The accident will most likely be ruled the child's fault -- Alvin Williams ran into Sheridan Avenue between two park cars and was hit by the patrol car. Police say the officer didn't see the child. Lowe disputes that the accident could've been avoided, but his calls to investigators and to police districts were met, he said, by indifference.
Earlier this week, Baltimore Police Lt. Col. Michael J. Andrew delivered a homebaked cake and Orioles trinkets to the child, who sits on a chair on his grandfather's front porch, his leg wrapped in a cast. The pictures show Alvin and Andrew (Alvin didn't say a word during the exchange).
The investigation is still in progress, and Andrew didn't admit guilt. But he did promise to call Lowe as soon as the probe is over and let him the know the results. And he gave him his business card with his cell phone number. And he not only apolgized to the young boy -- "I'm sorry this happened, buddy" -- he also told Lowe he should've been treated better when he called.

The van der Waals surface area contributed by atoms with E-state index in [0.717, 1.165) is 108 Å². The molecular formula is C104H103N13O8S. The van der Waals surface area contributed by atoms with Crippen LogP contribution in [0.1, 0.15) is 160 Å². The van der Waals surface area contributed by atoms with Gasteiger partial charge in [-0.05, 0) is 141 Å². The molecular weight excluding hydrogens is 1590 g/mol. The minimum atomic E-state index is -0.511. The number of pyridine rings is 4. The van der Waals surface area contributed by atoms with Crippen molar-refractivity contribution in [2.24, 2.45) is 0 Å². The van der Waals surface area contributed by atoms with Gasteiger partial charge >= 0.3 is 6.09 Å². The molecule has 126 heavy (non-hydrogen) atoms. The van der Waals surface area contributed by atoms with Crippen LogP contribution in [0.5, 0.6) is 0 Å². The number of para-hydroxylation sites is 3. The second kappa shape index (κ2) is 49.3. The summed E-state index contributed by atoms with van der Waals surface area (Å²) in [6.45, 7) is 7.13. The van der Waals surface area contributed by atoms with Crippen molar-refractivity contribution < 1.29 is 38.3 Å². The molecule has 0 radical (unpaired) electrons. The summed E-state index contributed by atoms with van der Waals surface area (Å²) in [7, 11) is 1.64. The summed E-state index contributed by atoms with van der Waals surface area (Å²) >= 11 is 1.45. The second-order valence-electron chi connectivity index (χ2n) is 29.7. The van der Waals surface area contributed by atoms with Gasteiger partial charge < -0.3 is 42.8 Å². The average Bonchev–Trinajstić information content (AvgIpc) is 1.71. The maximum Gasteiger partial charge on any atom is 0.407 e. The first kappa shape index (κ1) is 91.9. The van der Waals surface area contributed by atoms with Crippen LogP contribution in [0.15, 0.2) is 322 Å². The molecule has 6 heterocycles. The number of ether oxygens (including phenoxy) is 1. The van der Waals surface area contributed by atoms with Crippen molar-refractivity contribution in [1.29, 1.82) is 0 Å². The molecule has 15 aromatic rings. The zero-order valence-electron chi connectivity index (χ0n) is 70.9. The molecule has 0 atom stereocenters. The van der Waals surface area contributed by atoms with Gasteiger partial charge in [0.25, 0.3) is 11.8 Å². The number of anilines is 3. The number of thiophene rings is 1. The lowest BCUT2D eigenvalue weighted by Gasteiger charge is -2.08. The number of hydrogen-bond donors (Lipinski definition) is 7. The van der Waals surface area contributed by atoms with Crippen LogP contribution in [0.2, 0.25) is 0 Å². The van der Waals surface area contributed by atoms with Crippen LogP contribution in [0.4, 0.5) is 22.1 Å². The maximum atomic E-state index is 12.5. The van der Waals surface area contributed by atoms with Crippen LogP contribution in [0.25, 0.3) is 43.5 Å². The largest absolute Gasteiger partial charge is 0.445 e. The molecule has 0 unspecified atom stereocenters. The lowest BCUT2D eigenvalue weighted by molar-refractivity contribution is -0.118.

It was a simple, welcome gesture amid a torrent of negative police news.
Just days before the robbery and fatal stabbing of Stephen Pitcairn, Rick Gilbert's story in Pigtown was making waves.
Gilbert was attacked last month outside his home, given two black eyes, a broken nose and disregarded by police officers who were called to the scene. Within weeks, he left Baltimore. His story was told in a YouTube video posted by the Washington Village Development Association and generated some news coverage. The theme: Drug dealers chase out city resident.